Baby It’s Cold Inside


Kenise Brown

Temperature in Fries Hall, November 19, 2019.

Kenise Brown, Editor-in-Chief



Temperatures plunged in two buildings on campus last week: Karnoutsos Hall and Fries Hall.


Professors had to teach in classrooms with hats, coats, scarves, and gloves. One professor in Fries was reported visibly shaking while teaching. Some classes were canceled and even moved to different classrooms but it still did not make a difference. A student who takes classes in Fries said: “You could freeze meat in here.” Other students reported that tutoring sessions were also moved to hallways because the rooms seemed cold.


Samantha Torres, a freshman studying Biology, said the cold temperature makes her unable to focus in class.


“It’s something you’re constantly thinking about instead of your professor teaching,” Torres said. “It’s been two weeks and every day it’s getting colder and colder.”


Dr. Ann Wallace, professor in the English department, said that the temperature conditions in Karnoutsos, made her ill.


“Part of the problem for me is that I have a condition, Multiple Sclerosis . One of its impacts is an extreme sensitivity to cold. On Tuesday I walked into a classroom with a 53 degree temperature. I suffered a migraine, my body temperature throughout the week stayed within 96-97 degrees, and I am lucky to have caught and dealt with the Strep throat that came on which left me on bed rest for the weekend.”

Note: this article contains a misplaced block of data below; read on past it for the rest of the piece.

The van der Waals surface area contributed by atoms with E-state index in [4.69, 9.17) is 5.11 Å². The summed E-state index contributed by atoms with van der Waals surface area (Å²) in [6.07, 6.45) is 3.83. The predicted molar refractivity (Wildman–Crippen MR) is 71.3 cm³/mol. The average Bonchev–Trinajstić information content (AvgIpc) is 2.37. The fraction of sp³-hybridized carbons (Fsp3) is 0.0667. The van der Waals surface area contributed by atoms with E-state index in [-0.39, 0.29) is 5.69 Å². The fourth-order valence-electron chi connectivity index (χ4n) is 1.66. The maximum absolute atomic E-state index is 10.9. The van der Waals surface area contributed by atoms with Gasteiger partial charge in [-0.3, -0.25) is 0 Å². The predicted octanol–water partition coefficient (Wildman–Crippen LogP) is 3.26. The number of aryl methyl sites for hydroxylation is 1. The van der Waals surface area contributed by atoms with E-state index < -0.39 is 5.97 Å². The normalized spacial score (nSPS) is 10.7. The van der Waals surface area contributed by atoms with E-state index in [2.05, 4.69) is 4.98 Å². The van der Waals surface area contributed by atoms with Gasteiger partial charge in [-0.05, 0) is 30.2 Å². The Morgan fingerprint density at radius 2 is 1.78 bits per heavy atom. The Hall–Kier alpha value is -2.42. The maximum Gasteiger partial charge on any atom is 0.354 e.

However, some report heating and cooling issues have been ongoing.


Michael Rotenberg-Schwartz, English professor, who works in the Karnoutsos Hall said: “This morning I walked into my office and the thermostat said 57. That’s not so uncommon: last June 19, I walked in to 54.4. But worst was January 22, when the thermostat read 39 degrees. 39.”


The Gothic Times, located on the third floor of the Gilligan Student Union building, also has issues with their office being cold: one day it was reported that it was 62 degrees.


Sherrie Madia, associate vice president for Marketing and Communications at NJCU, said there was no heat since November 14 and made sure staff and faculty were informed.


“All departments were notified and were instructed to relocate until the problem was resolved. Instructors who felt they could not teach in their classrooms because they were too cold were instructed to contact the Human Resources department for assistance on November 14 and November 15.”


Andre Pearson, associate vice president of building services, said that there was a problem with the equipment and although a replacement part was ordered, it didn’t come as quickly as he expected.


“ The cold condition is due to the failure piece of equipment. This occurred several weeks ago and the replacement equipment was ordered back then to prevent getting into this situation.

However, there was a 6 week lead-time for manufacturing. The replacement equipment finally arrived on campus last Thursday, a few days later than scheduled, and installation began last Friday… but the delay in equipment delivery has pushed it back to Wednesday,” Pearson said.


Additional reporting by Nevin Perkins